Distribution of (A) general surgeons, (B) gastroenterologists, and (C) radiation oncologists per 100 000 people by US counties.
Mean specialist physician density per 100 000 people for rural and urban counties.
Aboagye JK, Kaiser HE, Hayanga AJ. Rural-Urban Differences in Access to Specialist Providers of Colorectal Cancer Care in the United StatesA Physician Workforce Issue. JAMA Surg. 2014;149(6):537-543. doi:10.1001/jamasurg.2013.5062
Although early detection and treatment of colorectal cancer has been shown to improve outcomes, geographic proximity may influence access to these services.
To examine the disparities that may exist in colorectal cancer screening and treatment by comparing the distribution of providers of these services in rural and urban counties in the United States.
Design, Setting, and Participants
A retrospective population-based study using data obtained from the 2009 Area Resource File for the entire US population within each county.
Main Outcomes and Measures
Counties in the United States were categorized as rural or urban using rural-urban continuum codes as our primary exposure. The proportion of gastroenterologists, general surgeons, and radiation oncologists per 100 000 people in each county was estimated as primary outcomes. Multivariate linear regression analysis adjusted for county-level socioeconomic variables, such as percentages of females, blacks, population without insurance, those with a high school diploma, and median household income, to estimate the relative density of each category of these providers between urban and rural counties.
In total, 3220 counties were identified, comprising 1807 rural and 1413 urban counties. An unadjusted analysis showed an increased density of gastroenterologists, general surgeons, and radiation oncologists per 100 000 people in urban vs rural counties. A multivariable analysis revealed a significantly higher density of gastroenterologists (1.63; 95% CI, 1.40-1.85; P < .001), general surgeons (2.01; 95% CI, 1.28-2.73; P < .001), and radiation oncologists (0.68; 95% CI, 0.59-0.77; P < .001) per 100 000 people living in urban vs rural counties.
Conclusions and Relevance
A rural-urban disparity exists in the density of gastroenterologists, general surgeons, and radiation oncologists who traditionally provide colorectal cancer screening services and treatment. This might affect access to these services and may negatively influence outcomes for colorectal cancer in rural areas.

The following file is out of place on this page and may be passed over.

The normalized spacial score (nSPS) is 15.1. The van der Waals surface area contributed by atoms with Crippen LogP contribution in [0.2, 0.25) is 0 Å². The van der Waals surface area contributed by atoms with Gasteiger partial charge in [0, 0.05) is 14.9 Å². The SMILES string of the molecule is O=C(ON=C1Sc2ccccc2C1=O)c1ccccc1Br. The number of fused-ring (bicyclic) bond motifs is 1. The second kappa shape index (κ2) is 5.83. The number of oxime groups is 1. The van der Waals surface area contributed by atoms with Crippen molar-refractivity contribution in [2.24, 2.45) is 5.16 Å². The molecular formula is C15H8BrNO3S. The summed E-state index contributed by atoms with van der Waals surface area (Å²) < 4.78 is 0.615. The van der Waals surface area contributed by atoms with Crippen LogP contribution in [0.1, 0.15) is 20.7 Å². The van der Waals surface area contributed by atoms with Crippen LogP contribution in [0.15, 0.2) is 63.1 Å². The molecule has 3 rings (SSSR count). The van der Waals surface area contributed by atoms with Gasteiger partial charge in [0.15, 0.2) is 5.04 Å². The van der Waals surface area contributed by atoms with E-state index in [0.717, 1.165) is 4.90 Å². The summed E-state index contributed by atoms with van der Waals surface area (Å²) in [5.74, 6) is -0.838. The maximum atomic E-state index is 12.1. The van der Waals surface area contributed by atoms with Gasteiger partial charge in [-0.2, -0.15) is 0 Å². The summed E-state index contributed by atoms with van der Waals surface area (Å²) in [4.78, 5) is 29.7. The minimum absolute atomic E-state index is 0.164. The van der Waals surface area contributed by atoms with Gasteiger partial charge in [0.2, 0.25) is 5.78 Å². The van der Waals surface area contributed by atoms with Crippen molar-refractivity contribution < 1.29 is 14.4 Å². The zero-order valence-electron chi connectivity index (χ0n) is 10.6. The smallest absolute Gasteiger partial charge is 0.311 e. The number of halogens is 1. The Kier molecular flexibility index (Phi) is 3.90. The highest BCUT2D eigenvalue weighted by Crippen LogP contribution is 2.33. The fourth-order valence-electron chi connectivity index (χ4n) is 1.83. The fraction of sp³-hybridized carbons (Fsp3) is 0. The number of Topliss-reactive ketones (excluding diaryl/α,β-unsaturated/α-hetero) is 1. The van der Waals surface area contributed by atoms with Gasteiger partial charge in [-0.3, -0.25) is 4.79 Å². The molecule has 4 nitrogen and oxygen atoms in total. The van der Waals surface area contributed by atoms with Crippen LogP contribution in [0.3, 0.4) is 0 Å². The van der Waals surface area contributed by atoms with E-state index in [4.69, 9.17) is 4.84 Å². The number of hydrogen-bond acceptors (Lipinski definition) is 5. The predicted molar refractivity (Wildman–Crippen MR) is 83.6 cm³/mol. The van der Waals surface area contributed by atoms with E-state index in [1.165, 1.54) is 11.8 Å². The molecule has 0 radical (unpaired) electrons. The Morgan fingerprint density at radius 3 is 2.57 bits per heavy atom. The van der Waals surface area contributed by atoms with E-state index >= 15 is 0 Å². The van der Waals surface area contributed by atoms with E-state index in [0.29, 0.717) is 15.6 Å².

Colorectal cancer is the second leading cause of cancer mortality in the United States.1 This ranking persists despite overwhelming evidence in support of screening measures such as colonoscopy, which provide early diagnosis and treatment of the disease and thus improve outcomes for patients.2 Colonoscopy screening has been shown to lower colorectal cancer mortality, and it has become a quality of care measure.3 The US Preventive Services Task Force and other interest groups thus recommend colonoscopy screening for patients older than 50 years every 10 years until age 75.4,5
Several factors have been implicated as barriers to cancer screening and treatment, including insurance status, income, and race or ethnicity.6- 8 Geographic proximity, which has been defined by travel time or physical distance to a health facility (or service supply) in a region, has been identified as a possible barrier to cancer screening and a cause of poorer outcomes for patients.9- 11 There is increasing evidence of a disparity in outcomes for colorectal cancer between residents in urban and rural counties in the United States.12 In this study, we sought to examine disparities that may exist in colorectal cancer screening and treatment by comparing the distribution of providers for these services within rural and urban counties across the United States. We hypothesized that the density of providers of colonoscopy screening and colorectal cancer treatment would be equivalent, regardless of the type of population. We specifically examined the shortage of gastroenterologists, general surgeons, and radiation oncologists in rural counties across the United States.
A retrospective population-based study was performed using the Health Resources and Services Administration’s Area Resource File 2009 data file (Department of Health and Human Services, Bureau of Health Professions, Rockville, Maryland). The Area Resource File is a nationwide database with demographic, economic, and health care information across different geographic regions in the United States. Sources of data include the US Census Bureau, Bureau of Labor Services, National Center for Health Statistics, Centers for Medicare & Medicaid Services, American Hospital Association, Veterans Association, and professional organizations such as the American Medical Association, American Academy of Nurse Practitioners, American Academy of Physician Assistants, and American Osteopathic Association.13 Primary outcome measures included the density of gastroenterologists, general surgeons, and radiation oncologists in each US county, estimated from the number of these specialists per capita in each county per 100 000 people. The primary exposure was type of county, which was categorized as urban or rural using the 2003 rural-urban continuum codes that were developed by the Economic Research Services of the Department of Agriculture in collaboration with the Rural Health Research Center at the University of Washington.14 Counties with codes 1 to 5 were deemed urban and those with codes 6 to 9 were classified as rural.